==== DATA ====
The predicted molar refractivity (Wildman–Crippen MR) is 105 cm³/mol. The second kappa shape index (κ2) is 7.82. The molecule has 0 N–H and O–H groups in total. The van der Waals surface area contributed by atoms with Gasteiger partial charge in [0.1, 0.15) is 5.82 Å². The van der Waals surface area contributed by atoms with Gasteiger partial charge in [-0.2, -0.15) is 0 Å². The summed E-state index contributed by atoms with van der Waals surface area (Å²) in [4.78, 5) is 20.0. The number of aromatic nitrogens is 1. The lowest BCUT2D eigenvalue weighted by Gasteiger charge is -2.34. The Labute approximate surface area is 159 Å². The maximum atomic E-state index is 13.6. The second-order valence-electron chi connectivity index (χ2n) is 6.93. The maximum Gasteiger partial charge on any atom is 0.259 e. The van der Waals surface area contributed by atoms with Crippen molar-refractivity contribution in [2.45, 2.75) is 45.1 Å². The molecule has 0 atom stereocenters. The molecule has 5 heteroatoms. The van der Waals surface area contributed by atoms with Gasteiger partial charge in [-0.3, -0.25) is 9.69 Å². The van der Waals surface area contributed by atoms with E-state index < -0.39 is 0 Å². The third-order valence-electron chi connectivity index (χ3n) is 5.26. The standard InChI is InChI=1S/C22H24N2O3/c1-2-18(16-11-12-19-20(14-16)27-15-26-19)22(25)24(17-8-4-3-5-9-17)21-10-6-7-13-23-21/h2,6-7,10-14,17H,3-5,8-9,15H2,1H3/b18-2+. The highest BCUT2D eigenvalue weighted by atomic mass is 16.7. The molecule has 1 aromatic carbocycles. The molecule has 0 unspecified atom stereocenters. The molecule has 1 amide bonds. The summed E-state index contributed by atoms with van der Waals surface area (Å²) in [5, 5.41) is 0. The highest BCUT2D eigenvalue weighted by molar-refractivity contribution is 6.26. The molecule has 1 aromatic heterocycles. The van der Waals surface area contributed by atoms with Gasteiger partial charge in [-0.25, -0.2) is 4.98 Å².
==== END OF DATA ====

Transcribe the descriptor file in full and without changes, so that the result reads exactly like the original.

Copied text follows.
The predicted molar refractivity (Wildman–Crippen MR) is 105 cm³/mol. The second kappa shape index (κ2) is 7.82. The molecule has 0 N–H and O–H groups in total. The van der Waals surface area contributed by atoms with Gasteiger partial charge in [0.1, 0.15) is 5.82 Å². The van der Waals surface area contributed by atoms with Gasteiger partial charge in [-0.2, -0.15) is 0 Å². The summed E-state index contributed by atoms with van der Waals surface area (Å²) in [4.78, 5) is 20.0. The number of aromatic nitrogens is 1. The lowest BCUT2D eigenvalue weighted by Gasteiger charge is -2.34. The Labute approximate surface area is 159 Å². The maximum atomic E-state index is 13.6. The second-order valence-electron chi connectivity index (χ2n) is 6.93. The maximum Gasteiger partial charge on any atom is 0.259 e. The van der Waals surface area contributed by atoms with Crippen molar-refractivity contribution in [2.45, 2.75) is 45.1 Å². The molecule has 0 atom stereocenters. The molecule has 5 heteroatoms. The van der Waals surface area contributed by atoms with Gasteiger partial charge in [-0.3, -0.25) is 9.69 Å². The van der Waals surface area contributed by atoms with E-state index < -0.39 is 0 Å². The third-order valence-electron chi connectivity index (χ3n) is 5.26. The standard InChI is InChI=1S/C22H24N2O3/c1-2-18(16-11-12-19-20(14-16)27-15-26-19)22(25)24(17-8-4-3-5-9-17)21-10-6-7-13-23-21/h2,6-7,10-14,17H,3-5,8-9,15H2,1H3/b18-2+. The highest BCUT2D eigenvalue weighted by atomic mass is 16.7. The molecule has 1 aromatic carbocycles. The molecule has 0 unspecified atom stereocenters. The molecule has 1 amide bonds. The summed E-state index contributed by atoms with van der Waals surface area (Å²) in [5, 5.41) is 0. The highest BCUT2D eigenvalue weighted by molar-refractivity contribution is 6.26. The molecule has 1 aromatic heterocycles. The van der Waals surface area contributed by atoms with Gasteiger partial charge in [-0.25, -0.2) is 4.98 Å².